Although I am a strong advocate for value-based care delivery and the death of fee-for-service, we must examine the profession's historical policy and advocacy strategy through a critical lens, as it has largely failed at ensuring payment for services. All care team members get paid for services in their principal setting of care—except pharmacists. Sometimes it is by the profession's own design, and sometimes it has been thrust upon us. In the case of the MMA, we should have demanded that medication optimization services be covered under Part B, rather than through third-party vendor-providers, who also considered medication therapy management a mostly unfunded mandate to reduce average service delivery to the lowest effort possible.

Both of these landmark pieces of legislation came to pass principally for reasons other than pharmacy practice or in advocacy of payment for services. Rather, in both instances, giving away pharmacy services for free, resulting in cost savings, was used to pay for other items in those bills. Not many pharmacists will know or remember that all the hassle associated with calling physicians to require they write tamper-resistant a prescription for Medicaid starting in 2012 was to change the scoring (cost calculations) as an offset to encourage electronic prescribing, fill other budget holes, and fund efforts during the war in Iraq.

Meanwhile, nearly all the gains in payment and scope of practice have resulted from advocacy groups or patients lobbying for access to pharmacist services or showing the harm of not allowing or covering those services as part of a medical benefit. Despite the health system’s desire to move toward value-based remuneration, coverage decisions are still dominated by either fear of denying coverage or economic alignment between manufacturers and third parties not focused on savings but rather on providing patient access at nearly all cost.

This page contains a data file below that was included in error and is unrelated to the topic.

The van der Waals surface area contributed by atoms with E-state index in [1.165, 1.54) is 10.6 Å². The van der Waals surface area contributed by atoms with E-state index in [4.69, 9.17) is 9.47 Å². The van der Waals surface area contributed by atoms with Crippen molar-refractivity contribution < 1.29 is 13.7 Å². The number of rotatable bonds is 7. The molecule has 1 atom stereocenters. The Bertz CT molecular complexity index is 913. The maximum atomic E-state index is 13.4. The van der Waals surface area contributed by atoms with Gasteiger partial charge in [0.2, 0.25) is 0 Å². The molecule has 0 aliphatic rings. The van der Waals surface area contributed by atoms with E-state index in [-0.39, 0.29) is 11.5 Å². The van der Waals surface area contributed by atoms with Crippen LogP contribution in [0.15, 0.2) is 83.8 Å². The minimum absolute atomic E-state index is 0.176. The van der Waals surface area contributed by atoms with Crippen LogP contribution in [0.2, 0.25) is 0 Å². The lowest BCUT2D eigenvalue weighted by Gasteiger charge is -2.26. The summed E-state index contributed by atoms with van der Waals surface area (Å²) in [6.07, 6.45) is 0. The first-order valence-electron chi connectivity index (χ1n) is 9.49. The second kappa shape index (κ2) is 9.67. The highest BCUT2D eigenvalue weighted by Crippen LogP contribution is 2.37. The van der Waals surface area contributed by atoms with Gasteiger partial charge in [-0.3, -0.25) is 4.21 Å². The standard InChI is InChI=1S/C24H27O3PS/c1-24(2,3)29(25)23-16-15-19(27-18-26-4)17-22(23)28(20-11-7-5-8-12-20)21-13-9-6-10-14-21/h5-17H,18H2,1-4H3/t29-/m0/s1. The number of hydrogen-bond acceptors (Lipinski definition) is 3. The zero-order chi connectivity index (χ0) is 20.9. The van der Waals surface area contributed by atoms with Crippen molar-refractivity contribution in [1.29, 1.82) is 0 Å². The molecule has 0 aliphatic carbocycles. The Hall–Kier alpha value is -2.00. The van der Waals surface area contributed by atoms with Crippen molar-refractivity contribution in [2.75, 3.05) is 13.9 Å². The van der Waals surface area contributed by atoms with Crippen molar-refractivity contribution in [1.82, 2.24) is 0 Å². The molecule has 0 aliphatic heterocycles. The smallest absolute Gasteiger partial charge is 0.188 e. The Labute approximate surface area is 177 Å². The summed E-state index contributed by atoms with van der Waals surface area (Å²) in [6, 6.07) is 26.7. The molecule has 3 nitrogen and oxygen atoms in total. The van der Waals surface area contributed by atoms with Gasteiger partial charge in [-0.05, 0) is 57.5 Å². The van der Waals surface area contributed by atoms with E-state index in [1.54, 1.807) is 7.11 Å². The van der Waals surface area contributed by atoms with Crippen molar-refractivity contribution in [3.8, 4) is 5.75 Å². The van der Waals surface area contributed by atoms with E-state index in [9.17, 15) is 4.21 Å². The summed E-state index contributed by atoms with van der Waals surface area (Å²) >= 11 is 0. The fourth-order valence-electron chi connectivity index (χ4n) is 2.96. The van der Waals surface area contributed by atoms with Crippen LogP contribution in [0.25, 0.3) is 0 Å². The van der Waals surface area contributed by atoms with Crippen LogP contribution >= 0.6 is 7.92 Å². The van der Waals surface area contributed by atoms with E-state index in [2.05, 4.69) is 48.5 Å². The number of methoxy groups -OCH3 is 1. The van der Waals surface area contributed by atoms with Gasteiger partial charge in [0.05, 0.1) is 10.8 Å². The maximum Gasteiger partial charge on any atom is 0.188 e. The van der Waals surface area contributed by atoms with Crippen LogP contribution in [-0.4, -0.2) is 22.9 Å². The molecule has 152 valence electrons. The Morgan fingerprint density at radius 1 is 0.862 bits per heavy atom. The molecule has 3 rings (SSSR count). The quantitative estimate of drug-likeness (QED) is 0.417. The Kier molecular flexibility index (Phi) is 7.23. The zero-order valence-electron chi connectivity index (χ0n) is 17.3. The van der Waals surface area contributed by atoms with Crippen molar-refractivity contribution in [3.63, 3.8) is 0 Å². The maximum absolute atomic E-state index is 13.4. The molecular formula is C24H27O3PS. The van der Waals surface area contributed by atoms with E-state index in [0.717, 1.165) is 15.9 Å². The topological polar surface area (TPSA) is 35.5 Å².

Tilting Toward Coverage of New Medications and Procedures

If there were a drug that was the subject of 62 RCTs that produced an aggregate result of 25% or greater reduction in ED visits and hospital readmissions, it would have been covered many moons ago. It also would have cost the health care system more than a $1 dispensing fee to procure in each instance of delivery. A new surgical procedure would produce the same phenomena. In all instances, the focus of advocacy would be on potential denial of coverage, stakeholders finding alignment, and maybe a passing mention of global cost savings. How many RCTs do we need to help policy makers and the public understand the harm associated with lack of payment for making sure that patients know what they are taking why they are taking it, as well as having a simple (or sometimes not so simple) plan of care with a defined therapeutic goal?

100 Billion Reasons to Cover $25 Billion in Patient Counseling